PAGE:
The study research team, based at the Albert Einstein College of Medicine of Yeshiva University in New York, further demonstrated that benfotiamine prevents damage to blood vessel cells cultured under hyperglycemic conditions in “test tubes” in the laboratory. Similarly, benfotiamine completely prevented retinal damage in live laboratory animals. “The data…indicate that treatment of diabetic patients with benfotiamine or other lipid-soluble thiamine derivatives might prevent or delay the development of diabetic complications,” concluded the authors.25

One of the team’s researchers is reportedly applying to the US Food and Drug Administration for permission to begin human trials of benfotiamine as a new drug. Although promising drugs do not always work as well in human subjects as they do in laboratory animal models, researchers are confident that benfotiamine will at the very least prove safe in humans. It has, after all, been used successfully in Germany for more than a decade to treat diabetic neuropathy, with no reported side effects.24

Small studies on human subjects conducted in Europe also show tantalizingly positive results. A study on human subjects in Hungary found that six weeks of benfotiamine treatment resulted in significant improvements in diabetic polyneuropathy in 93% of cases. Polyneuropathy is a painful condition that results when diabetes damages nerves in the extremities. The research team found benfotiamine therapy to be both safe and effective.26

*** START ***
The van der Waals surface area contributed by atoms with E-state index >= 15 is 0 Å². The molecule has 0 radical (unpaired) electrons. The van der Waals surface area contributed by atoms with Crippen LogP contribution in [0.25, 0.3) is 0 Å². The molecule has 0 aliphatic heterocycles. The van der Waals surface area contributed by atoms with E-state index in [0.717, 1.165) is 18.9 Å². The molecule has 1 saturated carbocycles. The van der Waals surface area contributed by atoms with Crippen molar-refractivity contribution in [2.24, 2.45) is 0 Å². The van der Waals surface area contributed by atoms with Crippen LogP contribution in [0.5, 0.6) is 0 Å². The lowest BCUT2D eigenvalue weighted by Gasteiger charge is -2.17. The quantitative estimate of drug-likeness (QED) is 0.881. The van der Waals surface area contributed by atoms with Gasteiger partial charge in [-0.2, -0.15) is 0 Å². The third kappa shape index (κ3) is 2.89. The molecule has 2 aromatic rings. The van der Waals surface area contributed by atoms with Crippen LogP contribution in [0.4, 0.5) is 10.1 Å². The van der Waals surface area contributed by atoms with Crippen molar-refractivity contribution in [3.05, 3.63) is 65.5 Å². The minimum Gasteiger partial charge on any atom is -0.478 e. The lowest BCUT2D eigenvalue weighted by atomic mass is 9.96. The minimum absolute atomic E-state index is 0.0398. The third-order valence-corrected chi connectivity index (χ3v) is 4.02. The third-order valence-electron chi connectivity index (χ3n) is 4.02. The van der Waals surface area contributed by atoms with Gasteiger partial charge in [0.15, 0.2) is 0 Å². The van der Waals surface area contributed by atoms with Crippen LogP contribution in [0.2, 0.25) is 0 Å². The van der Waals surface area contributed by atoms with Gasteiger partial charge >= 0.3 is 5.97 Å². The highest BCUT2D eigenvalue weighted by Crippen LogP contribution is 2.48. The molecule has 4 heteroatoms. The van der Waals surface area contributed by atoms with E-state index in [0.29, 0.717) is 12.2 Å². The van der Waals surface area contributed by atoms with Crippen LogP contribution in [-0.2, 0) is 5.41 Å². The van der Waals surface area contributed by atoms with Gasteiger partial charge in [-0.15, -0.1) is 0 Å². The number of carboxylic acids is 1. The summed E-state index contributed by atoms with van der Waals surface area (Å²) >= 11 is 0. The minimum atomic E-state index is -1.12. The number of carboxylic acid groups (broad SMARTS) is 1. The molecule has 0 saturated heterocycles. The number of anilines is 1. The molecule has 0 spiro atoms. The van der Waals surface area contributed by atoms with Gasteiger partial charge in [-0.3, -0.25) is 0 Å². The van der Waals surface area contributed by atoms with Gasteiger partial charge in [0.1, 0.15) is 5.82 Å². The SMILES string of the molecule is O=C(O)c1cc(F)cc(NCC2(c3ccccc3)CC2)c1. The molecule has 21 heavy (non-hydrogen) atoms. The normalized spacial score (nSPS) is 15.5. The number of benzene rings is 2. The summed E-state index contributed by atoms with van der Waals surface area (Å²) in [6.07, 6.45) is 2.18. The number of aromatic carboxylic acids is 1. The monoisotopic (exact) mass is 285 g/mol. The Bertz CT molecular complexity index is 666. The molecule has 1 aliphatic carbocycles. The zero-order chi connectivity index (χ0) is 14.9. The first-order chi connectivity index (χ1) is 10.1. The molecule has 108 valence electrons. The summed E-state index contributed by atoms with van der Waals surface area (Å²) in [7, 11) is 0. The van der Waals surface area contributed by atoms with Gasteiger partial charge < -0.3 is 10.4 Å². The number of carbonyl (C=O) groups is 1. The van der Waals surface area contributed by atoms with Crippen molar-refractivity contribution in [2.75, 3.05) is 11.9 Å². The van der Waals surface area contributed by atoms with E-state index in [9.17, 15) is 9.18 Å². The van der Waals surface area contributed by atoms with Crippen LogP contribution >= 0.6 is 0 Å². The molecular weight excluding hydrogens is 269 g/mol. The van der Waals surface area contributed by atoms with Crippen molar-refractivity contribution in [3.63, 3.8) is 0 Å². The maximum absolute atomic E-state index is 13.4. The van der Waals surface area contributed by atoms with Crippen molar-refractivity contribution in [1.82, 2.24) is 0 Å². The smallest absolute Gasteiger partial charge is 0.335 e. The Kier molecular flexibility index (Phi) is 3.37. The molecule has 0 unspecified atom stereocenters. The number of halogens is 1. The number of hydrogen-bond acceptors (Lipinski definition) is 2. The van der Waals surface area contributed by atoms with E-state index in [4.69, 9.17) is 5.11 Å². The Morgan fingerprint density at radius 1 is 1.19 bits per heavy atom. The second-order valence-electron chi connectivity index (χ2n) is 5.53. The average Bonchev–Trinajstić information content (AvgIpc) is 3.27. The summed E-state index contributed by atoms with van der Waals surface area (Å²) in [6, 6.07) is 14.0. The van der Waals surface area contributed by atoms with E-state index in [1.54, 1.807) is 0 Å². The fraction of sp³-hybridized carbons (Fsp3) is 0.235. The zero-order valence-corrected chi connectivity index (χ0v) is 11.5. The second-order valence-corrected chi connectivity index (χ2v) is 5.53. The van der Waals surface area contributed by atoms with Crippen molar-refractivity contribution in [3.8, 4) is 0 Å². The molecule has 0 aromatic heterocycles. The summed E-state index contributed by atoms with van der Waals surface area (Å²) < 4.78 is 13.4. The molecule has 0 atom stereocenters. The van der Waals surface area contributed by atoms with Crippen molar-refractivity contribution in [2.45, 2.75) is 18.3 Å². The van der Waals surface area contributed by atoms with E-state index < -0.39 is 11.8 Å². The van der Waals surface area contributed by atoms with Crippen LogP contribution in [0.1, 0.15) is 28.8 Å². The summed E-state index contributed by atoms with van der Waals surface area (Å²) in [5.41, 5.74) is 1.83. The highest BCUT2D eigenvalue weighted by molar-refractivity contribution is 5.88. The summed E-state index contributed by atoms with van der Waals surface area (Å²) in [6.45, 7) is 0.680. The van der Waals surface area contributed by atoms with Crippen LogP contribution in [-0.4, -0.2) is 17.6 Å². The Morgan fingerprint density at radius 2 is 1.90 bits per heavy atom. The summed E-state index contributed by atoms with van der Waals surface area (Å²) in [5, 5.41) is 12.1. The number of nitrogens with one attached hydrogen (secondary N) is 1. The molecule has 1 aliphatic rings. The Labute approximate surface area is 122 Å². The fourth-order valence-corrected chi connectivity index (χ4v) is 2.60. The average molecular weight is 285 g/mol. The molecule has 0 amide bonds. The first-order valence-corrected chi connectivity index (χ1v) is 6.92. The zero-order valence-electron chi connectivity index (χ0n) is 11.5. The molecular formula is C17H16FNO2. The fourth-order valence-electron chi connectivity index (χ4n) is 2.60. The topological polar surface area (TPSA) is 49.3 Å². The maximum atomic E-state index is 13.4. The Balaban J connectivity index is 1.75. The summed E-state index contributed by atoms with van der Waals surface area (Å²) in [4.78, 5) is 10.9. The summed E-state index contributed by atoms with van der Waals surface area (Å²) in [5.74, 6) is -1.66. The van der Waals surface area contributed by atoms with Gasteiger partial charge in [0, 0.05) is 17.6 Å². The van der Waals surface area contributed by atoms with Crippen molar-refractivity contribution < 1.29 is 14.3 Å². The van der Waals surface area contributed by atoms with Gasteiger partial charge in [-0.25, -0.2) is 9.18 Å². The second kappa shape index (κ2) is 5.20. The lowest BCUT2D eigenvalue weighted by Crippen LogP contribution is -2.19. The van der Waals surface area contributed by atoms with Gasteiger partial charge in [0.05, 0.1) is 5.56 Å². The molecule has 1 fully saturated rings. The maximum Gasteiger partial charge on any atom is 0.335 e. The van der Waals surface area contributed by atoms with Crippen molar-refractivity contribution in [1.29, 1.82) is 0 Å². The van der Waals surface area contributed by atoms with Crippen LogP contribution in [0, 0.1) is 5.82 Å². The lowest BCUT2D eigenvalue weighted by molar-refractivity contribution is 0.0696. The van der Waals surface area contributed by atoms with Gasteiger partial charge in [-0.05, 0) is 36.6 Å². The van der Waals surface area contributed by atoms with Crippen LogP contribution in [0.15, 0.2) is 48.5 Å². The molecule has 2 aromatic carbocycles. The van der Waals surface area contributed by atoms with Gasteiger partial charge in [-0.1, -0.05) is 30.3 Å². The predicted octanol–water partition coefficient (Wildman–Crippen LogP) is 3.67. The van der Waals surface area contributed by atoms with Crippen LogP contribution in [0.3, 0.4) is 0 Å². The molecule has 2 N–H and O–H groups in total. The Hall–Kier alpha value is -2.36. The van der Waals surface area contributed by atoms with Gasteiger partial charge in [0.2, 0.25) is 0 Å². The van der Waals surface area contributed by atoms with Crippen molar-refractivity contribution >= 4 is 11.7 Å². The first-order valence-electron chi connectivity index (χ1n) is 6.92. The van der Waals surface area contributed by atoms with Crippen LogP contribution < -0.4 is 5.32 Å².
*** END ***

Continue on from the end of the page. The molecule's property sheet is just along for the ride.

Working along the same lines, a Bulgarian research team enrolled 45 diabetic patients in a three-month observational study to determine the efficacy of benfotiamine for the treatment of diabetic polyneuropathy. One group was given benfotiamine while the control patients received conventional B-vitamin supplements. The benfotiamine-supplemented patients experienced statistically significant relief of their pain symptoms, while patients taking vitamin supplements experienced no such improvement. Researchers noted that their results “underscore the importance of benfotiamine tablets as an indispensable element in the therapeutic regimen of patients with painful diabetic polyneuropathy.”27 They further noted that benfotiamine therapy resulted in no adverse reactions.